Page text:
Arise, small busi­nesses!

Jamaica Gleaner - - @ISSUE -

THE BIL­LION-DOL­LAR life­line thrown to small and medium-size tourism busi­nesses may just be the stim­u­lus needed to en­er­gise com­mer­cial ac­tiv­ity in Ja­maica as the clam­our for growth and de­vel­op­ment in­creases.

It was an up­beat Tourism Min­is­ter Ed­mund Bartlett who an­nounced ear­lier this week that these busi­ness op­er­a­tors will be able to ac­cess up to $25 mil­lion at five per cent in­ter­est over five years un­der a fi­nan­cial ar­range­ment be­tween the Tourism En­hance­ment Fund and the Na­tional Ex­port-Im­port Bank of Ja­maica.

Pre­sent­ing a bright out­look for the sec­tor, Mr Bartlett pre­dicted that ac­cess to cap­i­tal guar­an­teed by this agree­ment would un­lock the true po­ten­tial of small busi­nesses by en­abling them to up­grade their plants and be­come more pro­duc­tive. Hope­fully, this is a sig­nal that Gov­ern­ment has raised the sta­tus of small busi­nesses in the scheme of de­vel­op­men­tal plan­ning.

It is in­ter­est­ing that some de­vel­op­ment ex­perts no longer sup­port the no­tion that eco­nomic growth should rely on at­tract­ing large firms by hand­ing them in­cen­tives like tax breaks. In­stead, they are now point­ing to the small and medium-size busi­ness sec­tor as the back­bone of eco­nomic de­vel­op­ment. In Ja­maica, the sec­tor is un­der­tak­ing a va­ri­ety of en­tre­pre­neur­ial ac­tiv­i­ties in ar­eas such as agri­cul­ture and agro-prod­ucts, leisure, cos­me­tol­ogy, trans­port, food prepa­ra­tion, en­vi­ron­ment and al­ter­na­tive medicine.

One of the great­est chal­lenges faced by the sec­tor is rais­ing cap­i­tal from fi­nan­cial in­sti­tu­tions at favourable rates. The re­sult is that cash-flow pres­sures have be­come com­mon­place to op­er­a­tors of small busi­nesses. And when there is no cash, the busi­ness is un­able to source raw ma­te­rial, in­sti­tute cre­ative man­age­ment, and in­tro­duce new tech­nolo­gies. In­stead of growth, there has been stag­na­tion.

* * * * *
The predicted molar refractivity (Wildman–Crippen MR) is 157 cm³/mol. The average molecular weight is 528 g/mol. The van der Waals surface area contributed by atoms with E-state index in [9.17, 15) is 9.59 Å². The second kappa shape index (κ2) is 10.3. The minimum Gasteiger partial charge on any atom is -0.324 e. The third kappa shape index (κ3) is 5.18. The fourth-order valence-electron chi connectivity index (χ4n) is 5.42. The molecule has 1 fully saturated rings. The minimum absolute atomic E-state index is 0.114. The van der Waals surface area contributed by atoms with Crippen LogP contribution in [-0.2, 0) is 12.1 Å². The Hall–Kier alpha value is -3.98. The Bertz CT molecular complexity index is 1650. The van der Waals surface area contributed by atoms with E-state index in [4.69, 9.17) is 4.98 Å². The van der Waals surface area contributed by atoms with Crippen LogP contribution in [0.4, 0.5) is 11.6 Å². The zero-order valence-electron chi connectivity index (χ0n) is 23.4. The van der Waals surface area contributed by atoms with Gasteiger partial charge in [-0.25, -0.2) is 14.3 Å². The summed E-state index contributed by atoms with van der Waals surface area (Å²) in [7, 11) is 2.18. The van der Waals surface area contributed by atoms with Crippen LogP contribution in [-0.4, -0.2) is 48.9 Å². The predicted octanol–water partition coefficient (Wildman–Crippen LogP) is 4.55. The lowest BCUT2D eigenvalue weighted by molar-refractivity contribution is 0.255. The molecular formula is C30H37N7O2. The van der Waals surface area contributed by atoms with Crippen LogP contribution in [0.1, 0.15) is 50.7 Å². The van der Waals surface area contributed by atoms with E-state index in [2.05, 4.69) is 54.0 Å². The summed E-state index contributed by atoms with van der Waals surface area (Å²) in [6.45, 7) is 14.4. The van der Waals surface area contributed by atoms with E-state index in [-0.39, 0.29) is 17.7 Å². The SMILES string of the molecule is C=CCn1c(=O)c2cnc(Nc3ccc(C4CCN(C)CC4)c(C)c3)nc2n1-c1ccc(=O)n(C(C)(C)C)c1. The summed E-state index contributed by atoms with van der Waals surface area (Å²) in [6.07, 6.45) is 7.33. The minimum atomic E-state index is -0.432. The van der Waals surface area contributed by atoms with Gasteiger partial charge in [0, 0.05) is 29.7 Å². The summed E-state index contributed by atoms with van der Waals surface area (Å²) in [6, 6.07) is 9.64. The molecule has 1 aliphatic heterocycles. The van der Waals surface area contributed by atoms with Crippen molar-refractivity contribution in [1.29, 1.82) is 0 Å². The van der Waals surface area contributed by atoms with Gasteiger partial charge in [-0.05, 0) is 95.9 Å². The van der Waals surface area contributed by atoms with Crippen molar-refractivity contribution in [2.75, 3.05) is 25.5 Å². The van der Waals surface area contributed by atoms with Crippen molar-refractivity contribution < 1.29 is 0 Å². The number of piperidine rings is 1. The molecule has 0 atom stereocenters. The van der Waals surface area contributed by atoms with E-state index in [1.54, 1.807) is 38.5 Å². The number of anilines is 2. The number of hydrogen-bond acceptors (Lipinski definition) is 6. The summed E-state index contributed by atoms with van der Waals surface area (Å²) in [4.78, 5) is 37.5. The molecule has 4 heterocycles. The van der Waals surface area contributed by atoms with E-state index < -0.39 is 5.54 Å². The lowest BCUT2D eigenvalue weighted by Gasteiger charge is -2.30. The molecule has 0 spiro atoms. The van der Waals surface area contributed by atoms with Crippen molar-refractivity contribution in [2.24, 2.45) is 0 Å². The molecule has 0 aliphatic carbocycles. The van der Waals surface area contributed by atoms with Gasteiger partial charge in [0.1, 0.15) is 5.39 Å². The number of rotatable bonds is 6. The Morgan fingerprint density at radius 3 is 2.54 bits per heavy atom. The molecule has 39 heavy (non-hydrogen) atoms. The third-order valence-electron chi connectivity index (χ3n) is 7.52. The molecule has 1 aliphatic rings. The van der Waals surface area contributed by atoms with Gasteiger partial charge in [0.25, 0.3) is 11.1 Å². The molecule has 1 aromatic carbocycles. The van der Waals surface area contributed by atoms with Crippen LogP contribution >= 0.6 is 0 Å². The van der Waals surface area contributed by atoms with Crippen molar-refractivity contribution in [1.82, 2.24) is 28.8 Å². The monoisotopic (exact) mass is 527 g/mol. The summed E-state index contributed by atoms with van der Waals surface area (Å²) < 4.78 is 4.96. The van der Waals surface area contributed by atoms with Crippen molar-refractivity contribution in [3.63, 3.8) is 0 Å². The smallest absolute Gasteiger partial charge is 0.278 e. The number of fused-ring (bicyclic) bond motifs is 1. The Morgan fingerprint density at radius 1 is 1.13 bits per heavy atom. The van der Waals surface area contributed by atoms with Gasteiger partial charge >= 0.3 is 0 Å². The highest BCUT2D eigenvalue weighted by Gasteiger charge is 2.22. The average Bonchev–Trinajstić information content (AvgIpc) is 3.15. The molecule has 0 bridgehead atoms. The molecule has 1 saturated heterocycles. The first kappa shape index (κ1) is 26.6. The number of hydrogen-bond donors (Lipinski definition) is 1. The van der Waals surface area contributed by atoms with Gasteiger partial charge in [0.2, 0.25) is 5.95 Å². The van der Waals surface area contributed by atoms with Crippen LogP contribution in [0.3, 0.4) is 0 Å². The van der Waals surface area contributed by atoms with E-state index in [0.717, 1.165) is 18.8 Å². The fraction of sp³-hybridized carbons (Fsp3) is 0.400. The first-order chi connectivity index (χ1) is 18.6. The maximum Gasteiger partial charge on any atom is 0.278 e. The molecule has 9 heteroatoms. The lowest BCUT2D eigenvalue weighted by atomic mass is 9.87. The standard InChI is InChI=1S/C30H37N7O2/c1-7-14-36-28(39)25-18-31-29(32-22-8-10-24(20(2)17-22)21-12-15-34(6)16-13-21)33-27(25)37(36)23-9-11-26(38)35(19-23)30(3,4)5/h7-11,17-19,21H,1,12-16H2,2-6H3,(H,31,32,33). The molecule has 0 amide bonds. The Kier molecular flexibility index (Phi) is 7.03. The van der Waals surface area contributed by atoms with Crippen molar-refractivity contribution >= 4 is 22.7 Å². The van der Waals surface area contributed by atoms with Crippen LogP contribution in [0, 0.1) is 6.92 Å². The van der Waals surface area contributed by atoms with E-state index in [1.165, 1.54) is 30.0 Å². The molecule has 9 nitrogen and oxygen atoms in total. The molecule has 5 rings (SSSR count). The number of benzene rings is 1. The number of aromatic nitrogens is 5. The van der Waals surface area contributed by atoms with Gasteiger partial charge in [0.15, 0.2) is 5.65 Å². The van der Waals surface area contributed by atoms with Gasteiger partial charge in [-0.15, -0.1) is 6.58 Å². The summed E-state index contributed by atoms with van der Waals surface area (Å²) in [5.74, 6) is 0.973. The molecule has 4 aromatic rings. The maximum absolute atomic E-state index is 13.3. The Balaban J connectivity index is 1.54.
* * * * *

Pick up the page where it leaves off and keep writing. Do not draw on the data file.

GOV­ERN­MENT’S STRAT­EGY KEY

So what will en­sure that in­no­va­tive small busi­nesses are not sti­fled be­cause of lack of cap­i­tal? This has ev­ery­thing to do with Gov­ern­ment’s at­ti­tude to­wards the sec­tor and its strat­egy for growth. It is the in­ter­ven­tion of Gov­ern­ment and its re­lated agen­cies that will help to equip the sec­tor with the req­ui­site tools to help it climb to the next level and be­come a gen­uine plat­form for fa­cil­i­tat­ing eco­nomic de­vel­op­ment.

While small busi­nesses can­not em­ploy the num­bers or gen­er­ate the rev­enues that large cor­po­ra­tions do, they do not al­ways re­main small and of­ten serve as build­ing blocks that ex­pand over time into ma­jor play­ers in lo­cal and some­times in­ter­na­tional mar­kets. To its credit, the small-busi­ness sec­tor has ex­hib­ited re­silience and for­ti­tude, and even in the face of strong com­pe­ti­tion, con­tin­ues to fight back.

In an en­vi­ron­ment of retrenchment and shrink­ing job op­por­tu­ni­ties, many young school leavers are not able to find that elu­sive white-col­lar job they have been dream­ing about through­out their school years. The re­sult is that many are forced to use their ed­u­ca­tion to start some­thing on their own. The fact is that start-ups and as­pir­ing en­trepreneurs also need sup­port to suc­ceed.

Note is taken of the fact that this bil­lion-dol­lar fa­cil­ity tar­gets small en­ter­prise in tourism and linked in­dus­tries, but the small and medium en­ter­prise sec­tor is ex­tremely wide, so there ought to be an over­all as­sess­ment of the sec­tor to de­ter­mine how the great­est needs can be sat­is­fied.

Small and medium-scale en­ter­prises have great po­ten­tial for de­vel­op­ing the do­mes­tic econ­omy and pro­vid­ing sta­bil­ity for small and marginal com­mu­ni­ties. The cru­cial role small busi­nesses play in in­no­va­tion and cre­at­ing op­por­tu­ni­ties for new en­trants into the eco­nomic main­stream of so­ci­ety can­not be over­looked or min­imised.

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